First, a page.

# Probability Musing

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Please let me know if you know the solution to the following problem:

What is the probability of me waking up at 10am?

What additional information should be supplied so as to determine the probability? What do you exactly mean by the probability of this event? Which kind of conditional probability will make sense?

Consider the following comment by Timothy Gowers regarding the model for calculating the probability of an event involving a pair of dice:

Rolling a pair of dice (pp. 6), Mathematics: A very short introduction © Timothy Gowers, 2002 [Source]

I find probability very confusing, for example, this old post.

# Galton Board

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Like previous post, in this post I will discuss another contribution of Jacob (Jacques) Bernoulli. The motivation for this post came from Cédric Villain’s recent TED talk. Though I am not a fan of probability theory, but this “toy”, which I am going to discuss, is really interesting.  Consider following illustration from a journal’s cover:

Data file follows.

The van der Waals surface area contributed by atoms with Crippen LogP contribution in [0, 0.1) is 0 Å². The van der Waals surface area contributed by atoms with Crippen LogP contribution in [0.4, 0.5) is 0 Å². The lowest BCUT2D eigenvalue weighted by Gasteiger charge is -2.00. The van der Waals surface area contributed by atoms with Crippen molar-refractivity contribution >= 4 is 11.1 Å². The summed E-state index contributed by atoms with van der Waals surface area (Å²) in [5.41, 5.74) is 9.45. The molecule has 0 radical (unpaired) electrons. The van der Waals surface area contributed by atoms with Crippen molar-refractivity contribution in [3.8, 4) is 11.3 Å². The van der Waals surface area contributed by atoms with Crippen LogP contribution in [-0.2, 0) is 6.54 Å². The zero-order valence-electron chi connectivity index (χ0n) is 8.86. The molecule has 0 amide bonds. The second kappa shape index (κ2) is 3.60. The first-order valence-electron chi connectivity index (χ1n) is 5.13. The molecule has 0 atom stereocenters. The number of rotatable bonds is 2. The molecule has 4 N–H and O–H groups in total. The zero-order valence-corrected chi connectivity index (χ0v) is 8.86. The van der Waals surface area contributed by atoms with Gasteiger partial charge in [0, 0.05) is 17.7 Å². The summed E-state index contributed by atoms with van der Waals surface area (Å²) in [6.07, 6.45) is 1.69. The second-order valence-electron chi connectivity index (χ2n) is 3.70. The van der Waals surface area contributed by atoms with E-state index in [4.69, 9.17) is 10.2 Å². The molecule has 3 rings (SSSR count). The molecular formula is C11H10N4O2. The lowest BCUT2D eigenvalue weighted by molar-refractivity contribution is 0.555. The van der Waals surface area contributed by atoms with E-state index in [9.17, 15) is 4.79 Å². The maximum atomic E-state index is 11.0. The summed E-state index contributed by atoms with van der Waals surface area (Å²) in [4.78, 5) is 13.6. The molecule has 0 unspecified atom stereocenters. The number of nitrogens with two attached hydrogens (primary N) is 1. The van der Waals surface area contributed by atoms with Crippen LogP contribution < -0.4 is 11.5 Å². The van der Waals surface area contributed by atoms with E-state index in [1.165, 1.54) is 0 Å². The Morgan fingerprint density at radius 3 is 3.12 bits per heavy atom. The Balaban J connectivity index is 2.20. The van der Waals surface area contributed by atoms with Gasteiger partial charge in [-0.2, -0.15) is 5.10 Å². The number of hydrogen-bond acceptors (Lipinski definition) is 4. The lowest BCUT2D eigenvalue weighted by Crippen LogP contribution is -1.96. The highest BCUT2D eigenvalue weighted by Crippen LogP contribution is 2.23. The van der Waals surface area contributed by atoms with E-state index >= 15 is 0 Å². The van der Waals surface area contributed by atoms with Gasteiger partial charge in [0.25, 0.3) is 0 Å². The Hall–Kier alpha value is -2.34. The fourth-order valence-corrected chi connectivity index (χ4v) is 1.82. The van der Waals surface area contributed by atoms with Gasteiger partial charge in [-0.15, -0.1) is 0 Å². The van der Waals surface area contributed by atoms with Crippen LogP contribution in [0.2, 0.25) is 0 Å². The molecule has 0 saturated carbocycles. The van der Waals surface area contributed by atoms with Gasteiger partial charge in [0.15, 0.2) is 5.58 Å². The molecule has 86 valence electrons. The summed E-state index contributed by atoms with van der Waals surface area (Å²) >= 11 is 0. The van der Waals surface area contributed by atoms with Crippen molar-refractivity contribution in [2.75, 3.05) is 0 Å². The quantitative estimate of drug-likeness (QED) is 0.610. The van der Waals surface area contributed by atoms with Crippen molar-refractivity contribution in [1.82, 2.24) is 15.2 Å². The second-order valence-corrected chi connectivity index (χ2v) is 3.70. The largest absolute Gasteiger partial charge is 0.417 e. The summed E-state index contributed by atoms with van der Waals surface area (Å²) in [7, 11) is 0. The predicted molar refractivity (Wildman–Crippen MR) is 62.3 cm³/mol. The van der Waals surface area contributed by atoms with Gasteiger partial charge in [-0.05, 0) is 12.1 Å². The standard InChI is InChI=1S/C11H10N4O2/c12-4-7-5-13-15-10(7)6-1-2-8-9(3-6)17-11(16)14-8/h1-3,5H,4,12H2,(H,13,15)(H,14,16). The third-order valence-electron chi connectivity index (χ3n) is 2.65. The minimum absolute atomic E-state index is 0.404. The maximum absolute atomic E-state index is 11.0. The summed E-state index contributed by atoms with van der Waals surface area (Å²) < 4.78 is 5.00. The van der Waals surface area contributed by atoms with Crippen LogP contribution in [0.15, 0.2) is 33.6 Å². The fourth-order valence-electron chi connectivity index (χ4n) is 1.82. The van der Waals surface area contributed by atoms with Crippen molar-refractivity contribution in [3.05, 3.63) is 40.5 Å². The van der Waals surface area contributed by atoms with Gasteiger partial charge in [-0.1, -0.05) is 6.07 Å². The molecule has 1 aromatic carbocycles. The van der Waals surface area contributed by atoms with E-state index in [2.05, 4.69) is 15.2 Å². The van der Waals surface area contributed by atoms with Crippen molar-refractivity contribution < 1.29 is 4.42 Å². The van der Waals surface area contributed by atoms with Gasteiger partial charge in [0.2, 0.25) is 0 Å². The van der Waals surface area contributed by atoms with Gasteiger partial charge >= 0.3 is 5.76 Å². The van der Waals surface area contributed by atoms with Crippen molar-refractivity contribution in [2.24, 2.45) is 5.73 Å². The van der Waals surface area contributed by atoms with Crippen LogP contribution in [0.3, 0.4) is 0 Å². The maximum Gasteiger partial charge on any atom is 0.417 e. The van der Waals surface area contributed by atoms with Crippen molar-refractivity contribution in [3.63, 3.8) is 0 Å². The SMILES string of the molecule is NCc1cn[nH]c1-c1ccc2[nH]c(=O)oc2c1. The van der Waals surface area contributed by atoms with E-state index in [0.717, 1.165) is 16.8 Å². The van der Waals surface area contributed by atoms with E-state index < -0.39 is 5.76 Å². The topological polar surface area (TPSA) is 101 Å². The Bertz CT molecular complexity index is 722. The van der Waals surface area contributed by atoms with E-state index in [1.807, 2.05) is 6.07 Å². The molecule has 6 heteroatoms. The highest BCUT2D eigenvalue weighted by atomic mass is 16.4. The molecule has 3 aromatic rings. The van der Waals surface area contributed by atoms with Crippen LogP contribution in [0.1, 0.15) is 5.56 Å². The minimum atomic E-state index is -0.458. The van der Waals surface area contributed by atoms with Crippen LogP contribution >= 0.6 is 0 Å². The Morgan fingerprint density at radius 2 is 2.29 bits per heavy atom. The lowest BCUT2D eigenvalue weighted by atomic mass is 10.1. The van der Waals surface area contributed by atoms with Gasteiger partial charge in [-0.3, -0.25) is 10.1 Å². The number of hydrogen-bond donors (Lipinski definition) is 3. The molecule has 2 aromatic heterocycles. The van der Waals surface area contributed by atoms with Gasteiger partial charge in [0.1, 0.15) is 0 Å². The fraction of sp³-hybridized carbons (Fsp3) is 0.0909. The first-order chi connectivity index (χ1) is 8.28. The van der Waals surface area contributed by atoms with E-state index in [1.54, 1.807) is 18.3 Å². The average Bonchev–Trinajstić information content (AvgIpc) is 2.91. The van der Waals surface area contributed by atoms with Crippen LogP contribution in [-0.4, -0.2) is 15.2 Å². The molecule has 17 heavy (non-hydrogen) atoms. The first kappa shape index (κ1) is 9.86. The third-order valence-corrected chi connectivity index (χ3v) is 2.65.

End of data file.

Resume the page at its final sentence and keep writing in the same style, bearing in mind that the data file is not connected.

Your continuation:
“Galton Board” was invented by Francis Galton in 1894.  It provided a remarkable way to visualize the distribution obtained by performing several Bernoulli Trials in pre-digital computer era.  Bernoulli trial is the simplest possible random experiment with exactly two possible outcomes, “success” and “failure”, in which the probability of success (say, p) is the same every time the experiment is conducted.  If we perform these Bernoulli trials more than one time (say, n times) we get, what we call, Binomial Distribution. We get a discrete distribution like this:

And  when the number of Bernoulli trials is very large (theoretically what we would call infinite number of trials), this Binomial Distribution can be approximated to Normal Distribution, which is a continuous distribution.

The Normal Distribution is important because of the Central Limit Theorem. This theorem implies that if you have many independent variables that may be generated by all kinds of distributions, assuming that nothing too crazy happens, the aggregate of those variables will tend toward a normal distribution. This universality across different domains of science makes the normal distribution one of the centerpieces of applied mathematics and statistics.

Here is a video in which James Grime demonstrates how Galton Board can be used to visualize Normal Distribution approximation of Binomial Distribution for very large number of Bernoulli trials. The trial outcome are represented graphically as a path in the Galton board: success corresponds to a bounce to the right and failure to a bounce to the left.